- Medical Acupuncture/Electroacupuncture involves the use of fine needles (and additional electrical stimulation) applied to the surrounding knee muscles including the quadriceps, hamstring, calf and gluteal muscles which has been shown to improve the pain and physical dysfunction associated with osteoarthritis of the knee (White et al., 2007, Selfe & Taylor, 2008; Manheimer et al., 2010; Cao et al, 2012; Berman et al., 2004). Although the NICE guidelines and AAOS guidelines do not advise the use of acupuncture as an adjunct to treating OA, large randomised trials have shown significant benefits in terms of pain and function and similar results have also been observed when used by us in the clinic.
- Therapeutic exercise: clinically, providing a comprehensive lower limb strengthening and flexibility programme proves most effective in terms of providing long-term symptom management. Exercises focus on the quadriceps, hamstring, calf, gluteal and abdominal muscles to optimise the function of the knee joint. We are currently running a knee and hip class which is ideal for anyone suffering from knee pain (or hip pain) which may be due to OA and focuses on the aforementioned muscle groups to improve overall function: (http://mmphysiopilates.com/dublin/join-a-class.html).
Take home message?
There are many possible treatment approaches for arthritic knees. The most beneficial and highly recommended options (according to evidence, as well as clinical observation) are conservative treatments including NSAID’s, physiotherapy (including electroacupuncture/acupuncture, manual therapy and therapeutic exercise), low impact aerobic exercise and weight loss where appropriate. Most of our clients achieve good results with the approach. However, if symptoms remain severe and your function is not improving following a trial of 4-6 sessions of conservative treatment, onward referral to an Orthopaedic Consultant may be required. Interventions at this stage may include further medication, injections, knee alignment surgery, knee replacements or arthroscopic surgery.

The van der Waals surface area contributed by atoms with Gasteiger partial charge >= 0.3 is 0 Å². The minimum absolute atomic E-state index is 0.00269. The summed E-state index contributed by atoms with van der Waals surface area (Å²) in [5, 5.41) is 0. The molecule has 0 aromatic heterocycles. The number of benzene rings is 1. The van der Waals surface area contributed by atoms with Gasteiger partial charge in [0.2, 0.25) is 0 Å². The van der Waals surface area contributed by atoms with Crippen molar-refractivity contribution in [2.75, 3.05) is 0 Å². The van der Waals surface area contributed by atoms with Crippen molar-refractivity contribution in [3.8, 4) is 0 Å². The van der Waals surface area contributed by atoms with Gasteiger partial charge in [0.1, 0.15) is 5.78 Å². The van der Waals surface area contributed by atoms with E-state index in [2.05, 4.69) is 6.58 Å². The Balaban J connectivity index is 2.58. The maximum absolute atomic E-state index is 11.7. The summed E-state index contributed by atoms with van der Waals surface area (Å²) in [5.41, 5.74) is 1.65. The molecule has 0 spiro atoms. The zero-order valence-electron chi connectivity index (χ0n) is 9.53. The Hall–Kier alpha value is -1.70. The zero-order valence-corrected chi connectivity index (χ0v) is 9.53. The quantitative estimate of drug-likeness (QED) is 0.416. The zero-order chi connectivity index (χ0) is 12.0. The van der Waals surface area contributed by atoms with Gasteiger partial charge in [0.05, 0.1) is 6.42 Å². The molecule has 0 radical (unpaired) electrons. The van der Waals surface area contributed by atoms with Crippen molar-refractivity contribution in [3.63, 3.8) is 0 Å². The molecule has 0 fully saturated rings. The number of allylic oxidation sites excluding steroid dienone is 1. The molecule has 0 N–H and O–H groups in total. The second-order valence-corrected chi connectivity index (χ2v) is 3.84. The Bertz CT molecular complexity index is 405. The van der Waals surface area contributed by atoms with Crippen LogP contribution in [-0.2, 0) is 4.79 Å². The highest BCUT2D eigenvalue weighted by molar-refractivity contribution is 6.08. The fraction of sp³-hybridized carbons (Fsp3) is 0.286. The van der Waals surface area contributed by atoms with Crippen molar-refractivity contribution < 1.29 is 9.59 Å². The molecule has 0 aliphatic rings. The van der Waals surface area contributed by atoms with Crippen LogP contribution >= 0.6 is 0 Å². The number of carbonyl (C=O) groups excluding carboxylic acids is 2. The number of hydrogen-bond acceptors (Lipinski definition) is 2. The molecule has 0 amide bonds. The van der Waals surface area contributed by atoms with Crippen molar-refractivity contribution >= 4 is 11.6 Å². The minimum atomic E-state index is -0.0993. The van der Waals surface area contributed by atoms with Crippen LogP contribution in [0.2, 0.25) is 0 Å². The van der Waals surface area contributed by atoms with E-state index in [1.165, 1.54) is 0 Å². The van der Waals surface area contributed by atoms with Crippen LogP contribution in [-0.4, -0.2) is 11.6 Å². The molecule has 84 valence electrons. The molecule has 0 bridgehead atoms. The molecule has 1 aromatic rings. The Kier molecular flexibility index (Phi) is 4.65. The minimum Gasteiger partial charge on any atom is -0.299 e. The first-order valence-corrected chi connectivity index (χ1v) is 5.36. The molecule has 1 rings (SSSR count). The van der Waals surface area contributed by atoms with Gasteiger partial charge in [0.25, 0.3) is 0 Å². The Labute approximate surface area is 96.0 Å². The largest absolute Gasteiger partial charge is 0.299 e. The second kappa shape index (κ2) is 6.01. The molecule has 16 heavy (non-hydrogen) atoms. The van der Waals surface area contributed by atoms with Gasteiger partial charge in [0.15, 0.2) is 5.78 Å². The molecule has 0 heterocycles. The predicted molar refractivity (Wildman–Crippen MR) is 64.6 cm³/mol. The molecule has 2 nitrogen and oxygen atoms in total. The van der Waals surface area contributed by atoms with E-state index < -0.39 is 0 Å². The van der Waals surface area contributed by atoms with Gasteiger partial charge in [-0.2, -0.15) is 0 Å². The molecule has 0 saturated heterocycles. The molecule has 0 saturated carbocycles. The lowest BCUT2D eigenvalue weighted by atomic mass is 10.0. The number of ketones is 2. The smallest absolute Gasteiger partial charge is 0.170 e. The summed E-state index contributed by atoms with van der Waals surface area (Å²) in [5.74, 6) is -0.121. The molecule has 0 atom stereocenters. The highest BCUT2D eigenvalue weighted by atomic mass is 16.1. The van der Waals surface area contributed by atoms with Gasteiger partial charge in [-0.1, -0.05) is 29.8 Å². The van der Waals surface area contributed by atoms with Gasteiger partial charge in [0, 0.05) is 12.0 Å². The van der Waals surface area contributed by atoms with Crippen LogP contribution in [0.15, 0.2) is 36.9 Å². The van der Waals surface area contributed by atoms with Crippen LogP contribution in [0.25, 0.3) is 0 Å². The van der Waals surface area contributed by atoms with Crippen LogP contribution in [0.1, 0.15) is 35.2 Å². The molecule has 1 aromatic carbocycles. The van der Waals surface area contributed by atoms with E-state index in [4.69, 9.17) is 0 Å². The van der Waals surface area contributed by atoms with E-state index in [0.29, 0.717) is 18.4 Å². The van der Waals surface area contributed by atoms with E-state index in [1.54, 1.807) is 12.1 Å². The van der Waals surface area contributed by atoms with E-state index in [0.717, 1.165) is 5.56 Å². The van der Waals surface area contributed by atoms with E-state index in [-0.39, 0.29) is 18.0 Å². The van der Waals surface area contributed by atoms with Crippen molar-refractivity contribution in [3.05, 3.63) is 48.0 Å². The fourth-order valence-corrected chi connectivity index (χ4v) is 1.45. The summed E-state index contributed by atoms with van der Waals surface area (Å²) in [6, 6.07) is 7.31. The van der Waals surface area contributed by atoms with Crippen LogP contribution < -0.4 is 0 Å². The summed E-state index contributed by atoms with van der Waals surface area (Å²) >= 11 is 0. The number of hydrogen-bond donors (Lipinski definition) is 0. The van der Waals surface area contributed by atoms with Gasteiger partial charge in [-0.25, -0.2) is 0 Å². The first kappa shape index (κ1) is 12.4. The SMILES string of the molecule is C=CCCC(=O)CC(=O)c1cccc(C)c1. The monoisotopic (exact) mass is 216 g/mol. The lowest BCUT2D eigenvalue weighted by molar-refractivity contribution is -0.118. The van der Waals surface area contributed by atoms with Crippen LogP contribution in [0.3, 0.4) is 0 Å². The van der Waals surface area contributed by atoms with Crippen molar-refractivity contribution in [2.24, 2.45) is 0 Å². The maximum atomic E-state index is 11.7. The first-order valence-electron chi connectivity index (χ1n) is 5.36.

Mr. Mihai Vioreanu (2014). URL: http://www.mihaivioreanu.ie/blog/the-young-arthritic-knee#sthash.hdSXSj4R.dpuf
National Institute for Care and Excellence (NICE), 2014. Osteoarthritis: care and management. Clinical guideline. URL: http://www.nice.org.uk/guidance/cg177/resources/osteoarthritis-care-and-management-35109757272517
American Academy of Orthopaedic Surgeons (AAOS), 2013. Treatment of osteoarthritis of the knee. Evidence-based guideline second edition. URL: http://www.aaos.org/research/guidelines/TreatmentofOsteoarthritisoftheKneeGuideline.pdf
Selfe, TK & Taylor, AG (2010). Acupuncture and Osteoarthritis of the Knee. A Review of Randomized, Controlled Trials. Cochrane Database Syst Rev. 20;(1):CD001977.
Manheimer E, Cheng K, Linde K, Lao L, Yoo J, Wieland S, van der Windt DA, Berman BM, Bouter LM (2012). Acupuncture for peripheral joint osteoarthritis. Saudi Med J. 33(5):526-32.
Cao L1, Zhang XL, Gao YS, Jiang Y (2004). Needle acupuncture for osteoarthritis of the knee. A systematic review and updated meta-analysis. Ann Intern Med. 21;141(12):901-10.
Berman BM, Lao L, Langenberg P, Lee WL, Gilpin AM, Hochberg MC (2004). Effectiveness of acupuncture as adjunctive therapy in osteoarthritis of the knee: a randomized, controlled trial. Ann Intern Med. 21;141(12):901-10.